March 7, 2011
By Dan Namowitz
A defense company has withdrawn its request to fly a tractor-trailer-sized tethered balloon in airspace near Camp Verde, Ariz., said the FAA.
STARA Technologies sought approval to set up the helium-filled balloon 2,500 feet above ground level in airspace close to two general aviation airports. The balloon, a component of the company’s advanced camera technology, would have remained aloft 24 hours a day, seven days a week for about five years. The company has not said whether it is seeking another location for the balloon, but AOPA will review any new proposal that may be forthcoming.
The FAA had planned to evaluate the impact of the balloon’s presence on instrument flight operations. But there was no requirement to evaluate the impact on aircraft operating under visual flight rules, as AOPA pointed out when lodging objections to the plan in February.
“While this action mitigates the concerns of pilots in the Camp Verde area, tethered balloons remain a concern across the country because they are not evaluated for their impact on VFR flight operations and are not subject to public input and comments. AOPA will continue to work with the FAA to include VFR evaluations and a public comment process similar to other obstructions in the National Airspace System,” said Tom Kramer, AOPA manager of air traffic services.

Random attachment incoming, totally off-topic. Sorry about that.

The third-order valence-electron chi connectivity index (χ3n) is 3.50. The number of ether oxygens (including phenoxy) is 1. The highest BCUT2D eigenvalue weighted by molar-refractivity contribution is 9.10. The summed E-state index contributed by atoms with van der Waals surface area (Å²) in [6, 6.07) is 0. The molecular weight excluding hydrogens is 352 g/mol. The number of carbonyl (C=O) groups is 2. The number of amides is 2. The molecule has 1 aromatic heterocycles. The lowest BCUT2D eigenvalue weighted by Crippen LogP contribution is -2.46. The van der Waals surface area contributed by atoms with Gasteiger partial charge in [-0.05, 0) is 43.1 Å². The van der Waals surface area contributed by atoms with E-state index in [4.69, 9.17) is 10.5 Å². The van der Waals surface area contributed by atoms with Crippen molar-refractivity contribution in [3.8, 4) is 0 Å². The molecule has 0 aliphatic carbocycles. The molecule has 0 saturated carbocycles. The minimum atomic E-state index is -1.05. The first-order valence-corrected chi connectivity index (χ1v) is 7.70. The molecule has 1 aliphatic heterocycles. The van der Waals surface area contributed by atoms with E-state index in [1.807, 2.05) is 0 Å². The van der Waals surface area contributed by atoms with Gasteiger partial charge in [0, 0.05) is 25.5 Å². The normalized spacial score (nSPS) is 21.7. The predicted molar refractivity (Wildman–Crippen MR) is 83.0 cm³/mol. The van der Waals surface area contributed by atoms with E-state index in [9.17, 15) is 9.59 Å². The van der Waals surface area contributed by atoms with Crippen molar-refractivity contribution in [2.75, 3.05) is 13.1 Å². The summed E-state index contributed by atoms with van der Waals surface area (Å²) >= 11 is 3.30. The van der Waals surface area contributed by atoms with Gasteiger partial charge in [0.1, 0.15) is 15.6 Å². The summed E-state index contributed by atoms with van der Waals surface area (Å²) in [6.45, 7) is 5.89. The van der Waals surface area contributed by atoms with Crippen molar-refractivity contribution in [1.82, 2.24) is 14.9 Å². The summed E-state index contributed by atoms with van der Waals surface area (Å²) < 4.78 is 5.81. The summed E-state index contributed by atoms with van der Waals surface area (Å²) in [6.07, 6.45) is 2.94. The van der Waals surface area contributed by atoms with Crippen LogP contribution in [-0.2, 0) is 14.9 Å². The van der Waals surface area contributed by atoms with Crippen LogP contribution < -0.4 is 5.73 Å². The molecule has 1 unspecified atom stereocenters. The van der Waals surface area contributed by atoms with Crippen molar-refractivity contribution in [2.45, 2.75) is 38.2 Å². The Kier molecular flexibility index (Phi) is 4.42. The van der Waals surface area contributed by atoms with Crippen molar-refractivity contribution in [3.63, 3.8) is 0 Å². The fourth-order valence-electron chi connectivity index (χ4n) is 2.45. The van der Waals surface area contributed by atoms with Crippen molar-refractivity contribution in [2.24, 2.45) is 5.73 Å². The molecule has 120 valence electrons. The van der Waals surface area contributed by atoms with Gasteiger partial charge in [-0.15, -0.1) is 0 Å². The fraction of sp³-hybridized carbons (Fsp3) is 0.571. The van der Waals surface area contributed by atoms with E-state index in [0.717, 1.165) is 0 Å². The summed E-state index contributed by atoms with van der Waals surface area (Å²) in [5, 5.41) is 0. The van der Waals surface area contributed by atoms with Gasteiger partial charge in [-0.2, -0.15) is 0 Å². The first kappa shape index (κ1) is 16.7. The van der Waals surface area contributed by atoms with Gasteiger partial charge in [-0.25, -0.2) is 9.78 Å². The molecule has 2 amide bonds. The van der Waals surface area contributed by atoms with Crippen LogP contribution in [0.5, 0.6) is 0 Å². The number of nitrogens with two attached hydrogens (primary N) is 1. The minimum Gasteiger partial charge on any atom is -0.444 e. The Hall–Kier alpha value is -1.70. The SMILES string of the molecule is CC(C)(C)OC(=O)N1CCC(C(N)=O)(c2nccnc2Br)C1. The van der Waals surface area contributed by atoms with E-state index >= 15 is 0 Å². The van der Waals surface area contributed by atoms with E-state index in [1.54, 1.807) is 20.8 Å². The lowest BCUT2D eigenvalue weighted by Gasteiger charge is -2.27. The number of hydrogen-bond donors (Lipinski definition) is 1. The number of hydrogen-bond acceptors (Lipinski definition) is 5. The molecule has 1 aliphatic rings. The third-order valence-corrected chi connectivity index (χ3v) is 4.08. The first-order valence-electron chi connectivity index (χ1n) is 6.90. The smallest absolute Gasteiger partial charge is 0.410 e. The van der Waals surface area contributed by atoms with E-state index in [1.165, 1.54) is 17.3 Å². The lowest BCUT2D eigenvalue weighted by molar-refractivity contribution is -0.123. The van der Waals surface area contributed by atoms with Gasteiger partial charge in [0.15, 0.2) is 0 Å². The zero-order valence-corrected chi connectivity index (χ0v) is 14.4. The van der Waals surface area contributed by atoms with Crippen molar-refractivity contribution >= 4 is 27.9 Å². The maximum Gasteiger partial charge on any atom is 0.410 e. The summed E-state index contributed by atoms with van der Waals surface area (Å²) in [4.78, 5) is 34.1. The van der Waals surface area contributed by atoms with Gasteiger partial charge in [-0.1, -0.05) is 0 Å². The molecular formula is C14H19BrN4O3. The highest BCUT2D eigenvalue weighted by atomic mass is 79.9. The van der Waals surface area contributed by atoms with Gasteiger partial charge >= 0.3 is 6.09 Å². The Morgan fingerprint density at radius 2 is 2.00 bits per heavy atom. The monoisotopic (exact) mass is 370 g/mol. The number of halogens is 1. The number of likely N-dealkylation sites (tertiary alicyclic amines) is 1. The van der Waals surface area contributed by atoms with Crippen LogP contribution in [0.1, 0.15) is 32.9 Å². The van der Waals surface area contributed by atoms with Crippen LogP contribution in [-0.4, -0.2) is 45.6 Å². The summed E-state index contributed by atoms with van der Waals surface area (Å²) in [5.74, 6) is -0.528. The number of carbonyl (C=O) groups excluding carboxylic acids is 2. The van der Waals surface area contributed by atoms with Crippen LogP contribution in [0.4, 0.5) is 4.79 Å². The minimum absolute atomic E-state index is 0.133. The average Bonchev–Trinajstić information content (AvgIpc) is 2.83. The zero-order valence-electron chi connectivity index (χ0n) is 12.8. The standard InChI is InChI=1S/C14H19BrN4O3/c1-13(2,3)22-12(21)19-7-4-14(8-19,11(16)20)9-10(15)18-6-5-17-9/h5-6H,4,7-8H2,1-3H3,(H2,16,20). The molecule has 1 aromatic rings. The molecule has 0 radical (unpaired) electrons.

Pilot Safety and Skills
Your mission: Fly with eight F-15s to the Philippines, rejoin, refuel with air tankers, engage an unknown number of Red Air fighters, refuel again, and then return home to Okinawa. And fly with radio silence up to the first contact with the Red Air fighters.
The Aviation Safety Reporting System is a voluntary safety reporting program that allows airmen to make anonymous reports to the government about issues encountered in aviation, with anonymity allowing the airman to be candid–even when their actions may have been a violation of the regulations.
The pilots of an Atlas Air Boeing 747 Dreamlifter en route from John F. Kennedy International Airport to McConnell Air Force Base in Wichita, Kan., mistakenly landed 8 nautical miles away at Colonel James Jabara Airport Nov. 20.
AOPA thanks our members for their continued support in protecting the freedom to fly.